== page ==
Now I am in a car nodding my head to Michael Jackson and sometimes forgetting about my mother. I have never driven in a car for over two hours, or seen dry farms or pale red barns with rusty farm equipment outside. As the road and its inhabitants pass by like fast flipping pages of a picture book, I am really happy about the newness of it all.

We finally stop because the man driving the car also calls himself a history buff. He is intrigued by a large brown dome with the words “Indian Museum” hand painted above the door.

The funny thing about the driver is that he talks about history and politics to me without taking a breath. I usually try my best to listen to him and expect for him to explain why he never calls me in California, why my mom cries in the middle of the night or that he loves me just as much as his other children he just forgot to tell me. But my brain becomes peanut butter after about an hour of the history and politics and I miss whatever comes after that.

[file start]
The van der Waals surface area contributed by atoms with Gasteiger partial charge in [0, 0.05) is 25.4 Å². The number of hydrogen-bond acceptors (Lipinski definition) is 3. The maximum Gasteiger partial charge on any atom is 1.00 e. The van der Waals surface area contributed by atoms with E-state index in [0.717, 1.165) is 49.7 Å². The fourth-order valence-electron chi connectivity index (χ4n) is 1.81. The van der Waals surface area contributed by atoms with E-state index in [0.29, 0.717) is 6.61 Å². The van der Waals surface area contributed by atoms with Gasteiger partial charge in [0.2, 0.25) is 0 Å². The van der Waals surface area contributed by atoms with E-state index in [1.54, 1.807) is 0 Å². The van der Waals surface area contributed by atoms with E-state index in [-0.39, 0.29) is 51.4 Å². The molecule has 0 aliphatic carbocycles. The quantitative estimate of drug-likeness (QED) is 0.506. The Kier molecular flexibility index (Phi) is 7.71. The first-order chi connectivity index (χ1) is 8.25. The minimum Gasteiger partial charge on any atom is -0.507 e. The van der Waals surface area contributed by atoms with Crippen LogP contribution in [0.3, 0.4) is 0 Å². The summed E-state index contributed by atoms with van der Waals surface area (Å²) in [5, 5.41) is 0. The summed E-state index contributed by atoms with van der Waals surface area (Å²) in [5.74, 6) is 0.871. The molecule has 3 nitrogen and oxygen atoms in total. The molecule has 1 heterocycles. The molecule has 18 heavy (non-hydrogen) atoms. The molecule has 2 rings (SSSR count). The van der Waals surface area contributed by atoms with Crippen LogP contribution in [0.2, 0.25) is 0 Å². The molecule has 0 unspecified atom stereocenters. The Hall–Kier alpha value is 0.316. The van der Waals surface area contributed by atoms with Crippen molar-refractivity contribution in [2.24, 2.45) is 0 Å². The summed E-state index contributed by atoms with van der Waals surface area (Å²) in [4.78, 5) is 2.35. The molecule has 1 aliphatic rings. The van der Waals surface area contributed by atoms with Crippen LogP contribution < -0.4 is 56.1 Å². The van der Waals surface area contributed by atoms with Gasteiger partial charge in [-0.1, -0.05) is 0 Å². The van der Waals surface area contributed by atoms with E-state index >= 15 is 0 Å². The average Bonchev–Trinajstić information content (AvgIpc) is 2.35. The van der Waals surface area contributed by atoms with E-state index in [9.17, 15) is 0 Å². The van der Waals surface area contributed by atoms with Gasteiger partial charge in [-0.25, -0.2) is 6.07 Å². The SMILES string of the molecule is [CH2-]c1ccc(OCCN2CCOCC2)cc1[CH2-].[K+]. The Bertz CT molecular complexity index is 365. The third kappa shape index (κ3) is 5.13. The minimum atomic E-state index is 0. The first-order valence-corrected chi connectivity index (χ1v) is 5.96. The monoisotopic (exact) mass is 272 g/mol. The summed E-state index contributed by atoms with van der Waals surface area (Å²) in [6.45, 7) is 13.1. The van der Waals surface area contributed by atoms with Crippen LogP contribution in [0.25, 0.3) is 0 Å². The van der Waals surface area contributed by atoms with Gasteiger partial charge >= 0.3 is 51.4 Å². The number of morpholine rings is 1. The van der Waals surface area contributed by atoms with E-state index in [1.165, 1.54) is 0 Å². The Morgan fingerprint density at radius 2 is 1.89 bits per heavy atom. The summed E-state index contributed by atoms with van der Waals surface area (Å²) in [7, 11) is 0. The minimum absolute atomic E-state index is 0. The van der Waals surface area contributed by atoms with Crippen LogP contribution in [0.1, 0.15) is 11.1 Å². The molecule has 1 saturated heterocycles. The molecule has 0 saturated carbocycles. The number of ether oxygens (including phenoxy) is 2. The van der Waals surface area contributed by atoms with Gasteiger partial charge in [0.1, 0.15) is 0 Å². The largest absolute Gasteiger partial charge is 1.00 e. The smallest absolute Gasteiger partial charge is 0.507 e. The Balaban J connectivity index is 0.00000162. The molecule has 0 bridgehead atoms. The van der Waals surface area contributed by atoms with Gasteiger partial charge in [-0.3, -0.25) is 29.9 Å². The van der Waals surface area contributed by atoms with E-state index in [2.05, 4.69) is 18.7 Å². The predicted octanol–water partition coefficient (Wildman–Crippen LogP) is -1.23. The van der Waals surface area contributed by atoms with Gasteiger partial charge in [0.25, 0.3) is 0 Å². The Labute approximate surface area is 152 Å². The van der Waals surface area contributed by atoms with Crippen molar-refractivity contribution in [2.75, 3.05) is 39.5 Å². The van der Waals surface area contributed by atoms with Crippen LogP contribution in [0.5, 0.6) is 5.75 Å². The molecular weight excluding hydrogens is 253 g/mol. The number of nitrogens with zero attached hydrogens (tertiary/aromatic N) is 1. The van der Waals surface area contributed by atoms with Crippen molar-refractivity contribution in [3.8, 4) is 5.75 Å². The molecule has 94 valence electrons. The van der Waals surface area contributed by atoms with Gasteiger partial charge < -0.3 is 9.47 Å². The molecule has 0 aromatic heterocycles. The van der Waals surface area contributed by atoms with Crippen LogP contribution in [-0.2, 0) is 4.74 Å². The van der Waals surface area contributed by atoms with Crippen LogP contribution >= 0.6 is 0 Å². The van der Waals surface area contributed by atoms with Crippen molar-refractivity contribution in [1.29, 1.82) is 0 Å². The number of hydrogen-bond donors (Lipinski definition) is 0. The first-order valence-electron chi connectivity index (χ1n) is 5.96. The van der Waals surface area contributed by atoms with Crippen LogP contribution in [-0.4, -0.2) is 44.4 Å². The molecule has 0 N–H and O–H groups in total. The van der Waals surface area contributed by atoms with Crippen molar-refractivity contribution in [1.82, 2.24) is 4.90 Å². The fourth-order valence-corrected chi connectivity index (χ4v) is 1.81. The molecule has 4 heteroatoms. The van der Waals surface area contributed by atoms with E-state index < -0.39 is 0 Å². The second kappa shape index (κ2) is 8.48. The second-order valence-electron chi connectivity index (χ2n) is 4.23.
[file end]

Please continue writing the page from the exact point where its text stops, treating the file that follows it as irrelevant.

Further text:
Before we get out of the car the driver starts about talking about Indians and the Carolinas and it seems that the peanut butter is starting to form faster than usual. The only thing I can make out is that he is going to the museum and whomever else wants to come will have a blast. Clara, the driver’s wife, isn’t convinced and she decides to stay in the car.

“Eddie, I’m not goin’ in there. I’ll wait right here.” then she puts her head up against the window.

I envy her independence from the outing, but I’m curious to see if I can actually stand up after sitting down for six hours. A door opens and two other kids who’ve been related to me for 72 hours scoot out and greet the driveway of a dome, a.k.a., the museum. When I get out I see that the driver has a dad face. A face like the dads who pick their kids up after school and get excited about all the inked smiley faces on the wrinkled papers. He grins more than smiles, and waddles a bit out of the car. The driver turns around and we all follow him like ducklings. Then I remember.

My name is Javaughn and I have a mother who lives in California and is waiting for me. I stop because something is coming out of my mouth.